ATLANTA (AP) — The XFC mixed martial arts promotion is returning to competition this week with a unique strategy to incentivize its fighters.
Every competitor on the promotion's return show Wednesday night in Atlanta will receive 1,000 shares of stock in the fight company, President Myron Molotky announced. The XFC is also offering 10,000 shares of stock in performance bonuses for the evening's best fight, submission and knockout, along with a cash bonus.
The XFC says it is currently the only publicly traded MMA promotion, and Molotky hopes to motivate his fighters to bolster the XFC's growth by giving them a financial stake in the company, along with their normal fight purses.
Fighters across combat sports have angled for ownership stakes in their promotional companies in the past, but the XFC is voluntarily giving a foothold to its competitors.
Conor McGregor has repeatedly demanded an ownership stake in the UFC reflecting his status as the sport's biggest star, but the UFC hasn't yet acceded to his demands. The ballyhooed International Fight League, which paid regular salaries and gave health benefits to the fighters in its team-based version of MMA, was a publicly traded company before it went out of business in 2008.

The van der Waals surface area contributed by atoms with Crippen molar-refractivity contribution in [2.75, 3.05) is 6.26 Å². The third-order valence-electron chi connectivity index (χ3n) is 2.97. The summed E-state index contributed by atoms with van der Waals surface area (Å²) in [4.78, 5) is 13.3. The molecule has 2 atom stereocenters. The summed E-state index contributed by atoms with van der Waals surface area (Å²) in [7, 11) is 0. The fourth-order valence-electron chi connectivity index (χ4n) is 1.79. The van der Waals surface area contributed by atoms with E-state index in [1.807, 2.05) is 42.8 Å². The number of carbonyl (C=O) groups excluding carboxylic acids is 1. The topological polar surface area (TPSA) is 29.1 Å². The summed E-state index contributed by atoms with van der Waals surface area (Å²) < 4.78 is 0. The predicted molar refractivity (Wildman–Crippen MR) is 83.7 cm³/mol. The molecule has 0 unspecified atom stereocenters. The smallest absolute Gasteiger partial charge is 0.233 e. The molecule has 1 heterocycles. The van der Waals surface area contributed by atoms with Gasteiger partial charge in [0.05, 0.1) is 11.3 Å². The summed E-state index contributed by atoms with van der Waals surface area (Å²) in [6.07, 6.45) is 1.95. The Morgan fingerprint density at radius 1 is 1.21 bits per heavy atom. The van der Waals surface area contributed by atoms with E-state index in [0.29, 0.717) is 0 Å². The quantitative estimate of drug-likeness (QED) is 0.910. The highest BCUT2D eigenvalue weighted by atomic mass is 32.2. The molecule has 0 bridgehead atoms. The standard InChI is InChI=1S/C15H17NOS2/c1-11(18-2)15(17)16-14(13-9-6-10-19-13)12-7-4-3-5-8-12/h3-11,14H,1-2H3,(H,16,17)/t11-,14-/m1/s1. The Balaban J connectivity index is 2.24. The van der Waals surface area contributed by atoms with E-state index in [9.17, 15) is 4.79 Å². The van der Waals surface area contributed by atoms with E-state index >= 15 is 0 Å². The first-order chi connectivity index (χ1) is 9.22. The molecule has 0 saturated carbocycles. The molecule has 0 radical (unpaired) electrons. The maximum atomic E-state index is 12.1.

The XFC is returning to action after a hiatus of nearly five years with a show headlined by ex-UFC bantamweight Andre Soukhamthath against Guilherme Faria. Former UFC strawweights Jessica Aguilar and Danielle Taylor meet in the penultimate bout.
The XFC held stateside shows until 2013 and then fought on in Brazil for three more years before pausing competition. The promotion planned to relaunch last summer, but was briefly delayed by the coronavirus pandemic before mounting its resources for the show and an unusual method of fighter compensation.
The XFC has about 185 fighters under contract and broadcast deals with NBC Sports and Telemundo, among other outlets.
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